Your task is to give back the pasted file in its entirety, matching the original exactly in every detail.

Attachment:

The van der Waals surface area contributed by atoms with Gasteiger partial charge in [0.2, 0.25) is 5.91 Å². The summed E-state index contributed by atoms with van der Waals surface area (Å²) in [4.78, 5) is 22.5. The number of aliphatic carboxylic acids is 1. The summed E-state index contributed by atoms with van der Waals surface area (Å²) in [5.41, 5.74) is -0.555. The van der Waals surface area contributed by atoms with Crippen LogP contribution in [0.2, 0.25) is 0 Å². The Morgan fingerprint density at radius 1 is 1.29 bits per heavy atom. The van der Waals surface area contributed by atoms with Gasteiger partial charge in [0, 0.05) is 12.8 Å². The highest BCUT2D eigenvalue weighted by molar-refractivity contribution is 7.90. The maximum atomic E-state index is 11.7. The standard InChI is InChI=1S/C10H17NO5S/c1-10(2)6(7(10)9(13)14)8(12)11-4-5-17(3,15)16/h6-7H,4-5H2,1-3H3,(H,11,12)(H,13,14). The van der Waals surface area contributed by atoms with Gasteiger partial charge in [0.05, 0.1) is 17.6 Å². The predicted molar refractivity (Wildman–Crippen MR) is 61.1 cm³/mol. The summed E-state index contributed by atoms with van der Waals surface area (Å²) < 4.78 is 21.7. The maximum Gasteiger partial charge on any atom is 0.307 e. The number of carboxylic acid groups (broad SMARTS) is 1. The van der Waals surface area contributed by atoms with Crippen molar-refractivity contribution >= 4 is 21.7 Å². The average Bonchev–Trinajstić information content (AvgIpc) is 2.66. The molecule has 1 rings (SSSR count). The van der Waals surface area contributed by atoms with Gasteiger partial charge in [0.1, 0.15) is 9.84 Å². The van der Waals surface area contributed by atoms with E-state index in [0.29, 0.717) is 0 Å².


The van der Waals surface area contributed by atoms with Gasteiger partial charge in [0.2, 0.25) is 5.91 Å². The summed E-state index contributed by atoms with van der Waals surface area (Å²) in [4.78, 5) is 22.5. The number of aliphatic carboxylic acids is 1. The summed E-state index contributed by atoms with van der Waals surface area (Å²) in [5.41, 5.74) is -0.555. The van der Waals surface area contributed by atoms with Crippen LogP contribution in [0.2, 0.25) is 0 Å². The Morgan fingerprint density at radius 1 is 1.29 bits per heavy atom. The van der Waals surface area contributed by atoms with Gasteiger partial charge in [0, 0.05) is 12.8 Å². The highest BCUT2D eigenvalue weighted by molar-refractivity contribution is 7.90. The maximum atomic E-state index is 11.7. The standard InChI is InChI=1S/C10H17NO5S/c1-10(2)6(7(10)9(13)14)8(12)11-4-5-17(3,15)16/h6-7H,4-5H2,1-3H3,(H,11,12)(H,13,14). The van der Waals surface area contributed by atoms with Gasteiger partial charge in [0.05, 0.1) is 17.6 Å². The predicted molar refractivity (Wildman–Crippen MR) is 61.1 cm³/mol. The summed E-state index contributed by atoms with van der Waals surface area (Å²) < 4.78 is 21.7. The maximum Gasteiger partial charge on any atom is 0.307 e. The number of carboxylic acid groups (broad SMARTS) is 1. The van der Waals surface area contributed by atoms with Crippen molar-refractivity contribution >= 4 is 21.7 Å². The average Bonchev–Trinajstić information content (AvgIpc) is 2.66. The molecule has 1 rings (SSSR count). The van der Waals surface area contributed by atoms with Gasteiger partial charge in [0.1, 0.15) is 9.84 Å². The van der Waals surface area contributed by atoms with E-state index in [0.29, 0.717) is 0 Å².